World Vision engages Malawi media in disability issues

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World Vision Malawi has engaged the media through a four-day training in disability so that journalists gain advanced knowledge and skills in how to report and broadcast current affairs programs that are a true reflection of persons with disabilities.

World Vision Malawi

Some participants during the training

The training follows news that media products lack positive coverage of persons with disabilities despite the policy and media ethics being in place in the country.

This coincides with increased cases of persons with albinism being abducted, killed, neglected and abused through bad reporting and programming of issues.

In her opening remarks, WV national disability coordinator Betty Moses said while the media writes messages against discrimination, abductions and killings of persons with disabilities, there is need for more awareness in the fight against the vice.

“We seek to ensure that persons with disabilities are not discriminated or stigmatized. Secondly, journalists use correct terminologies and language as they are part of the society,” she said.

She added that World Vision will continue to partner various stakeholders as is the case with the media to ensure that disability matters are mainstreamed at grass root and then national levels.

“The view of World Vision is that Malawian journalists needed more skills of reporting, to know terminologies, language and above all champion inclusion.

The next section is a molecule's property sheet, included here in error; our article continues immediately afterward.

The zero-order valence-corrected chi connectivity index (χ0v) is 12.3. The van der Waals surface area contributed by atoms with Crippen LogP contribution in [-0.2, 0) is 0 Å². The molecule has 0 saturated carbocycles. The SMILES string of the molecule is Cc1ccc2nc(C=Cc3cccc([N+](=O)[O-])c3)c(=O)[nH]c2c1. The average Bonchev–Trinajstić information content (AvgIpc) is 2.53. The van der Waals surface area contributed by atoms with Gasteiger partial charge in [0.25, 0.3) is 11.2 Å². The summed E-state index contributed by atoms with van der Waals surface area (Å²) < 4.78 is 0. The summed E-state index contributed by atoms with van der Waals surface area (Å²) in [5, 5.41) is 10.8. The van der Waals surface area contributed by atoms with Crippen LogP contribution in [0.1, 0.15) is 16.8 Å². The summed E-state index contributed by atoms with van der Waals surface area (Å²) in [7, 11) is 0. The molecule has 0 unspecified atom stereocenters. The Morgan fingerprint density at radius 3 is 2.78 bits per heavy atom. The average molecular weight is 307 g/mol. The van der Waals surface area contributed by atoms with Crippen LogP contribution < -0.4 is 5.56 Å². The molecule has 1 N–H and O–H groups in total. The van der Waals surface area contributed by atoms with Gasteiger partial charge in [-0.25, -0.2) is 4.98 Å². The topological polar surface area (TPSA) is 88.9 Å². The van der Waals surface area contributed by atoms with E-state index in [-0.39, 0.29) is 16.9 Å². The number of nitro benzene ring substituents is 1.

What World Vision is doing is in line with Malawi’s President Peter Mutharika jingles being broadcast on public broadcaster MBC against news reports of abduction or killings persons with disabilities.

Human rights campaigners and police say although arrests have been made, the situation is still rampant along the borders of Malawi.

Jenipher Ngwira, a lecturer at Catholic University, who was one of the facilitators urged reporters to be resourceful in how they report.

“The media can do better if they understand and use certified terminologies,” said Ngwira.

Additionally, the Malawi Government and other NGOs expect that the media will come up with messages or news stories that will inform, entertain and educate the public in how to handle and deal with such people.

This venture among World Vision, media and authorities come amid news that Lilongwe is building awareness so that it matches international protocols.

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One Comment

  1. I hope they included the right terminology because even if you are reporting good news when you use wrong terminology you portray a bad image/attitude